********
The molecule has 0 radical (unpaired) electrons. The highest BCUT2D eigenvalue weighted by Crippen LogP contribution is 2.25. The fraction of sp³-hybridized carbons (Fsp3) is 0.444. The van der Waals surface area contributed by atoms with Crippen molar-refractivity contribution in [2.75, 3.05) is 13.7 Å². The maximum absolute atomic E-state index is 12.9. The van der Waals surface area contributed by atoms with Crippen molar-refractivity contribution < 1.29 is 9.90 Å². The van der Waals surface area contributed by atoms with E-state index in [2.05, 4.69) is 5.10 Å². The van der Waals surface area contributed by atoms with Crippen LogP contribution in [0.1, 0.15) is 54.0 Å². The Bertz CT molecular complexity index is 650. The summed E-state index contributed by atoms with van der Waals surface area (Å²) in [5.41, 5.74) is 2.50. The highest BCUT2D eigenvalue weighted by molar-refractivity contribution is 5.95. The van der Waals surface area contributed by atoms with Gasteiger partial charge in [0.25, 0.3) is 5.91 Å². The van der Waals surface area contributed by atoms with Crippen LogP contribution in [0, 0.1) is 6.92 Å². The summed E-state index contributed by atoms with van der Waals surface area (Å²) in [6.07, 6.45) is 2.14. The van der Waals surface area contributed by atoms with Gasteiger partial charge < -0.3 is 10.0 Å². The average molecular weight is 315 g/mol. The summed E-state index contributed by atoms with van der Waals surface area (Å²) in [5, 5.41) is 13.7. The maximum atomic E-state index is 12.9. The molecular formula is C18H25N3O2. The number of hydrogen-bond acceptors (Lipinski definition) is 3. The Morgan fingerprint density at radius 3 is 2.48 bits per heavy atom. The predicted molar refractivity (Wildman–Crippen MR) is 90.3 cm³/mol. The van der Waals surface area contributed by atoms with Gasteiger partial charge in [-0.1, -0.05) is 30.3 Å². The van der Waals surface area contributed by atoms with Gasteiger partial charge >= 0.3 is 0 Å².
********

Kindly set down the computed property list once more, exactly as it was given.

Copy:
The molecule has 0 radical (unpaired) electrons. The highest BCUT2D eigenvalue weighted by Crippen LogP contribution is 2.25. The fraction of sp³-hybridized carbons (Fsp3) is 0.444. The van der Waals surface area contributed by atoms with Crippen molar-refractivity contribution in [2.75, 3.05) is 13.7 Å². The maximum absolute atomic E-state index is 12.9. The van der Waals surface area contributed by atoms with Crippen molar-refractivity contribution < 1.29 is 9.90 Å². The van der Waals surface area contributed by atoms with E-state index in [2.05, 4.69) is 5.10 Å². The van der Waals surface area contributed by atoms with Crippen LogP contribution in [0.1, 0.15) is 54.0 Å². The Bertz CT molecular complexity index is 650. The summed E-state index contributed by atoms with van der Waals surface area (Å²) in [5.41, 5.74) is 2.50. The highest BCUT2D eigenvalue weighted by molar-refractivity contribution is 5.95. The van der Waals surface area contributed by atoms with Gasteiger partial charge in [0.25, 0.3) is 5.91 Å². The van der Waals surface area contributed by atoms with Crippen LogP contribution in [0, 0.1) is 6.92 Å². The summed E-state index contributed by atoms with van der Waals surface area (Å²) in [6.07, 6.45) is 2.14. The van der Waals surface area contributed by atoms with Gasteiger partial charge < -0.3 is 10.0 Å². The average molecular weight is 315 g/mol. The summed E-state index contributed by atoms with van der Waals surface area (Å²) in [5, 5.41) is 13.7. The maximum atomic E-state index is 12.9. The molecular formula is C18H25N3O2. The number of hydrogen-bond acceptors (Lipinski definition) is 3. The Morgan fingerprint density at radius 3 is 2.48 bits per heavy atom. The predicted molar refractivity (Wildman–Crippen MR) is 90.3 cm³/mol. The van der Waals surface area contributed by atoms with Gasteiger partial charge in [-0.1, -0.05) is 30.3 Å². The van der Waals surface area contributed by atoms with Gasteiger partial charge >= 0.3 is 0 Å².